“Stop the 30X30 land grab” by Nebraska Governor Pete Ricketts for the New York Times

Governor Ricketts writes, “While private owners have successfully stewarded our land and water here in Nebraska, new leadership in the White House wants more federal control. On January 27th, President Joe Biden signed Executive Order 14008, which set a goal of conserving 30% of the nation’s land and waters by 2030. This requires restricting a land area the size of the State of Nebraska every year, each year, for the next nine years, or in other words a land mass twice the size of Texas by 2030.

“This goal is especially radical given that the President has no constitutional authority to take action to conserve 30% of the land and water. This has raised a lot of questions about what the President intends to do. So far, he has not defined what he even means by “conservation.” Aside from vague platitudes, he has not revealed how he intends to implement his plan.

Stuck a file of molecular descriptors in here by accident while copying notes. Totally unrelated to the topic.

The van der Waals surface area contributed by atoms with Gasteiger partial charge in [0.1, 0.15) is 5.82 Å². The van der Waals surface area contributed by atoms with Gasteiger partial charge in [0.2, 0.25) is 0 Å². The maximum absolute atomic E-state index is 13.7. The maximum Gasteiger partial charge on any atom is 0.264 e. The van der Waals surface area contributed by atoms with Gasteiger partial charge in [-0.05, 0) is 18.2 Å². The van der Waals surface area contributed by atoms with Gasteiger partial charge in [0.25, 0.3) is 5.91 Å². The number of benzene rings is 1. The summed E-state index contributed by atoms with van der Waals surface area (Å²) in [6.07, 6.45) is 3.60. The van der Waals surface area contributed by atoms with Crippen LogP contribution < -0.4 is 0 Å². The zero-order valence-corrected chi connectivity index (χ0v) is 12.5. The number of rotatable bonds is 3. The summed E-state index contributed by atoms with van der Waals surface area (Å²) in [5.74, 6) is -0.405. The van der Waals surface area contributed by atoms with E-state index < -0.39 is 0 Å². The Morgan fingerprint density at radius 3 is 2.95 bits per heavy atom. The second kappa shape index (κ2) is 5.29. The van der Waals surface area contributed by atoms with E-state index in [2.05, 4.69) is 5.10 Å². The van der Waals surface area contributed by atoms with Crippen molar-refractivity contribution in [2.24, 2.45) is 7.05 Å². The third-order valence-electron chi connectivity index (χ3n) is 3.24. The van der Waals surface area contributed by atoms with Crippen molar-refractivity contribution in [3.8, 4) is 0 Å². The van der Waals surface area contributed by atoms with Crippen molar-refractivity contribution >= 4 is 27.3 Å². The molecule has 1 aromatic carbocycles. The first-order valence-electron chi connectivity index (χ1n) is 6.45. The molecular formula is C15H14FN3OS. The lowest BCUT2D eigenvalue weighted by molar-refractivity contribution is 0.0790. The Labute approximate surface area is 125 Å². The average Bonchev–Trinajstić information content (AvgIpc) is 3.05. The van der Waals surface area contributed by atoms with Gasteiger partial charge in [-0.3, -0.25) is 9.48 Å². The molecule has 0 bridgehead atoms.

“Here’s what we do know. 30 x 30 will not only have major consequences for private property rights, but also for the state’s tax base and economy. Unlike states in the western part of the country where there are already significant amounts of federally owned lands, 97% of land in Nebraska is privately owned. Federally owned land is not taxed, and restrictions will reduce our ability to develop it for agriculture, infrastructure, or businesses. If 30% of land in Nebraska is set aside for conservation, it will shift the property tax burden onto fewer farmers, ranchers, homeowners, and business owners. Right now, the federal government pays about $2.50 per acre on average in lieu of taxes on land it holds with conservation easements. Even if a land trust holds the conservation easement, the land’s potential taxable value is still greatly reduced. This leaves fewer taxpayers to pay for schools, roads, bridges, and other services.”

The opinions of Amanda Radke are not necessarily those of beefmagazine.com or Farm Progress.